At school number nine, it’s the usual organised chaos of children streaming through the corridors and hurrying up and down the stairs. The kids are on top form after their morning’s lessons. Now it’s time for a game of tag and play follow-the-leader. The building houses over 380 pupils and is one of the seven buildings which, within the framework of NEFCO’s project, has undergone a comprehensive upgrade to save energy. The roof has been insulated, windows and lights have been replaced and an individual sub-heating station has been fitted in order to save energy and release more funds into the municipal coffers.

“Replacing draughty and ageing windows can itself reduce energy consumption by 8-15 per cent. We usually use infrared cameras to look for the areas of greatest heat loss in the buildings to be renovated,” says Consultant Elena Kotlyarska at Fiatu, the organisation responsible for project preparation in conjunction with the city and NEFCO.

At school number two on the other side of the city, renovation work is in full swing. The school auditorium is cluttered with newly-purchased windows waiting to be installed. The school’s north wing is already dealing with the finer technical subtleties – installing the windows and sealing the gaping holes in the building’s façade before the winter chill comes creeping in.

“We began refitting the windows in the northern section of the building first, as that area is most exposed to the winter chill and north winds,” explains the school’s Principal Tamara Hosatkina.

The Principal inspires respect. As we approach the main entrance, I see two teenagers lounging about, hanging off the handrail by the door, their jaws making light work of some chewing gum. Tamara glanced towards them, and in a split second they had stood up and straightened up whilst we passed. School number two is of a different size, with its 900 pupils in 34 classes. The school offers in-depth studies in foreign languages, which means that a large number of the pupils speak fluent German or English.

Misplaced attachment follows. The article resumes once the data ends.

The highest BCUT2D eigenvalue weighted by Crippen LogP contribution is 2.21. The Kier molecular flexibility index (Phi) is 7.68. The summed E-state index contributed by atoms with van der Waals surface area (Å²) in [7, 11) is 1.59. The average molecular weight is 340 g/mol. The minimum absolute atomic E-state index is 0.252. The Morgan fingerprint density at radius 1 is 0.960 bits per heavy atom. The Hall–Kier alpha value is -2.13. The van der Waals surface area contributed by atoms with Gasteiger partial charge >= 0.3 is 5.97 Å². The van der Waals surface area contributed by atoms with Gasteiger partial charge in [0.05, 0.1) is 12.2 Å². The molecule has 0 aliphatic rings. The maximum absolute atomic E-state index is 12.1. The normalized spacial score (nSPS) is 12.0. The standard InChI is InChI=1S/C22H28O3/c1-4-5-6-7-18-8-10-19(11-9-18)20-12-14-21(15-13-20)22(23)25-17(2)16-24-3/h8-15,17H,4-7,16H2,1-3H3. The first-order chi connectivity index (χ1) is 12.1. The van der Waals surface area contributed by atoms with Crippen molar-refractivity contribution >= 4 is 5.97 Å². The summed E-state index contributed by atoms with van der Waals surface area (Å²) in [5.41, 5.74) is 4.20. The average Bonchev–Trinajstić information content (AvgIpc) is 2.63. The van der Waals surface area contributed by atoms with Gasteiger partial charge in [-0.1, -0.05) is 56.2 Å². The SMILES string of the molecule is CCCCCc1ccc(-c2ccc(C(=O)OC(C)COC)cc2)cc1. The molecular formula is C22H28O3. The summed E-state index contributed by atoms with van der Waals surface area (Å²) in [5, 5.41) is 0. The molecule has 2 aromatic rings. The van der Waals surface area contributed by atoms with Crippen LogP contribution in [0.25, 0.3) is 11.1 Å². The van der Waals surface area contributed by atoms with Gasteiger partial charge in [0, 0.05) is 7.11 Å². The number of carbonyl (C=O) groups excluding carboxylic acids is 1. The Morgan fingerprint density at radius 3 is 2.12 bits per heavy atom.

“As you can see, we have refitted the lighting and installed heat-reflecting panels. We’ve used insulation materials which do not contain any fluorinated gases – this is to meet NEFCO’s strict environmental requirements,” says Morchan Roman.

Both schools are part of a project that encompasses a total of seven different buildings in Chernihiv. The project is financed by the city and NEFCO’s Facility for Energy Saving Credits which grants short-term loans for investments that improve energy consumption in communally- owned buildings. However, NEFCO’s involvement in Chernihiv’s energy efficiency measures does have several ramifications. There are negotiations underway between the city of Chernihiv and NEFCO in respect of the possibility to further develop the energy efficiency initiatives.

“We have recently opened discussions on a new project which would involve new investments in energy efficiency to the tune of EUR 5-6 million. Chernihiv has a comprehensive four-pipe system throughout the city which provides schools, nurseries and hospitals with heat and hot running water. There are significant cost-effective environmental and energy benefits to be gained if we can convert to a two-pipe system. I hope that we can begin the process as early as next year,” says Senior Investment Manager Ulf Bojö at NEFCO.